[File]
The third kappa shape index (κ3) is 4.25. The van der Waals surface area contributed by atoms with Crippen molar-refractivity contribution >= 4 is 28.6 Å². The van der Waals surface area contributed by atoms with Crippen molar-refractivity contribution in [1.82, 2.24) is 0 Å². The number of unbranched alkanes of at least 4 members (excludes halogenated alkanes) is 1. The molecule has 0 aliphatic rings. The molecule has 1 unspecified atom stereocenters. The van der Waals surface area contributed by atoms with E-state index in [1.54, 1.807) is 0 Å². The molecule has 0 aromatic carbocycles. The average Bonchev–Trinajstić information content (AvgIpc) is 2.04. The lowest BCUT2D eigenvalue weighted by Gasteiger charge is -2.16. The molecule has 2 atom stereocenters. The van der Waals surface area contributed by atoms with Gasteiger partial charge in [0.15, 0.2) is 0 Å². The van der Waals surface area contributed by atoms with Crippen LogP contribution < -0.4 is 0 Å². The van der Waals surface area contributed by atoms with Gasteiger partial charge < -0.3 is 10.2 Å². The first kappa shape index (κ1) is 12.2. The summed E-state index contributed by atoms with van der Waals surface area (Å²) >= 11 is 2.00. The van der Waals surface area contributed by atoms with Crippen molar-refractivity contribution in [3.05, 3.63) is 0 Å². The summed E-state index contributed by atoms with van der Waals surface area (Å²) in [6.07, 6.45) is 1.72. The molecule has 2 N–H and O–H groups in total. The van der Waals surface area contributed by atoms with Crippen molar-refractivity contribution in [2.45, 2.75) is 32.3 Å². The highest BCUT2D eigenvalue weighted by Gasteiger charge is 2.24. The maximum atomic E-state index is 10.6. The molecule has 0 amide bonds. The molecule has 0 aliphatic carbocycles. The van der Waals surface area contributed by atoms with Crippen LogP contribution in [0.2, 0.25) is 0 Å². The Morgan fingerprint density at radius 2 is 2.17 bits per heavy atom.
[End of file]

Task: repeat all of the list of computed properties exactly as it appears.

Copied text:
The third kappa shape index (κ3) is 4.25. The van der Waals surface area contributed by atoms with Crippen molar-refractivity contribution >= 4 is 28.6 Å². The van der Waals surface area contributed by atoms with Crippen molar-refractivity contribution in [1.82, 2.24) is 0 Å². The number of unbranched alkanes of at least 4 members (excludes halogenated alkanes) is 1. The molecule has 0 aliphatic rings. The molecule has 1 unspecified atom stereocenters. The van der Waals surface area contributed by atoms with E-state index in [1.54, 1.807) is 0 Å². The molecule has 0 aromatic carbocycles. The average Bonchev–Trinajstić information content (AvgIpc) is 2.04. The lowest BCUT2D eigenvalue weighted by Gasteiger charge is -2.16. The molecule has 2 atom stereocenters. The van der Waals surface area contributed by atoms with Gasteiger partial charge in [0.15, 0.2) is 0 Å². The van der Waals surface area contributed by atoms with Crippen LogP contribution < -0.4 is 0 Å². The van der Waals surface area contributed by atoms with Gasteiger partial charge < -0.3 is 10.2 Å². The first kappa shape index (κ1) is 12.2. The summed E-state index contributed by atoms with van der Waals surface area (Å²) >= 11 is 2.00. The van der Waals surface area contributed by atoms with Crippen molar-refractivity contribution in [3.05, 3.63) is 0 Å². The summed E-state index contributed by atoms with van der Waals surface area (Å²) in [6.07, 6.45) is 1.72. The molecule has 2 N–H and O–H groups in total. The van der Waals surface area contributed by atoms with Crippen molar-refractivity contribution in [2.45, 2.75) is 32.3 Å². The highest BCUT2D eigenvalue weighted by Gasteiger charge is 2.24. The maximum atomic E-state index is 10.6. The molecule has 0 amide bonds. The molecule has 0 aliphatic carbocycles. The van der Waals surface area contributed by atoms with Crippen LogP contribution in [0.2, 0.25) is 0 Å². The Morgan fingerprint density at radius 2 is 2.17 bits per heavy atom.